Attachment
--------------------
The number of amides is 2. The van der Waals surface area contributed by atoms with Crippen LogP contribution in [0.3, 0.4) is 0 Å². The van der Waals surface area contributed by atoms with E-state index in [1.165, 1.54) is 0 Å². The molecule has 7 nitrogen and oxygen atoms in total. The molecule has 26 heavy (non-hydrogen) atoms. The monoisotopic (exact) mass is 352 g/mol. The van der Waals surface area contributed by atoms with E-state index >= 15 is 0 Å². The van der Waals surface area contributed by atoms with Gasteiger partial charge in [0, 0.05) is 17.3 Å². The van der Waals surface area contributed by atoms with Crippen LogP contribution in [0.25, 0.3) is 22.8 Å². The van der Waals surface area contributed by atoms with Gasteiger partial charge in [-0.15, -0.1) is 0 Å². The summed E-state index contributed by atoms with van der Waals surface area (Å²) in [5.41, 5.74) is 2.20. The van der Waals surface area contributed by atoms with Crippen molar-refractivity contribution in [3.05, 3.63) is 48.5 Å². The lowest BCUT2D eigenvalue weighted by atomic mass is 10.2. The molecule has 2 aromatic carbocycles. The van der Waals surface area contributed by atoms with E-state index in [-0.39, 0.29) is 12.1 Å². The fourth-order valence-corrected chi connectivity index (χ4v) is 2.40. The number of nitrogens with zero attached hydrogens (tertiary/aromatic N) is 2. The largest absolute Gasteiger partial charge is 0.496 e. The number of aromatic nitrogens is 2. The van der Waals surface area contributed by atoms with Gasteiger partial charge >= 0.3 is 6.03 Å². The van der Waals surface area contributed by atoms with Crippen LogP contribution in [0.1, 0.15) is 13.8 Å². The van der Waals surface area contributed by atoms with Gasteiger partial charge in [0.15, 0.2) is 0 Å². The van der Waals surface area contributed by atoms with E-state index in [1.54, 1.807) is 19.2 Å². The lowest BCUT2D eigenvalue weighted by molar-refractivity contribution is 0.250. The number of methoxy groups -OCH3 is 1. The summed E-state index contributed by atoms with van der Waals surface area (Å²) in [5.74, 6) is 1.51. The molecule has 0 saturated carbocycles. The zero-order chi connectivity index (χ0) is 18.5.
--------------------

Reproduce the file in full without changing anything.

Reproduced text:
The number of amides is 2. The van der Waals surface area contributed by atoms with Crippen LogP contribution in [0.3, 0.4) is 0 Å². The van der Waals surface area contributed by atoms with E-state index in [1.165, 1.54) is 0 Å². The molecule has 7 nitrogen and oxygen atoms in total. The molecule has 26 heavy (non-hydrogen) atoms. The monoisotopic (exact) mass is 352 g/mol. The van der Waals surface area contributed by atoms with E-state index >= 15 is 0 Å². The van der Waals surface area contributed by atoms with Gasteiger partial charge in [0, 0.05) is 17.3 Å². The van der Waals surface area contributed by atoms with Crippen LogP contribution in [0.25, 0.3) is 22.8 Å². The van der Waals surface area contributed by atoms with Gasteiger partial charge in [-0.15, -0.1) is 0 Å². The summed E-state index contributed by atoms with van der Waals surface area (Å²) in [5.41, 5.74) is 2.20. The van der Waals surface area contributed by atoms with Crippen molar-refractivity contribution in [3.05, 3.63) is 48.5 Å². The lowest BCUT2D eigenvalue weighted by atomic mass is 10.2. The molecule has 2 aromatic carbocycles. The van der Waals surface area contributed by atoms with E-state index in [-0.39, 0.29) is 12.1 Å². The fourth-order valence-corrected chi connectivity index (χ4v) is 2.40. The number of nitrogens with zero attached hydrogens (tertiary/aromatic N) is 2. The largest absolute Gasteiger partial charge is 0.496 e. The number of aromatic nitrogens is 2. The van der Waals surface area contributed by atoms with Gasteiger partial charge >= 0.3 is 6.03 Å². The van der Waals surface area contributed by atoms with Crippen LogP contribution in [0.1, 0.15) is 13.8 Å². The van der Waals surface area contributed by atoms with Gasteiger partial charge in [0.15, 0.2) is 0 Å². The van der Waals surface area contributed by atoms with E-state index in [1.54, 1.807) is 19.2 Å². The lowest BCUT2D eigenvalue weighted by molar-refractivity contribution is 0.250. The number of methoxy groups -OCH3 is 1. The summed E-state index contributed by atoms with van der Waals surface area (Å²) in [5.74, 6) is 1.51. The molecule has 0 saturated carbocycles. The zero-order chi connectivity index (χ0) is 18.5.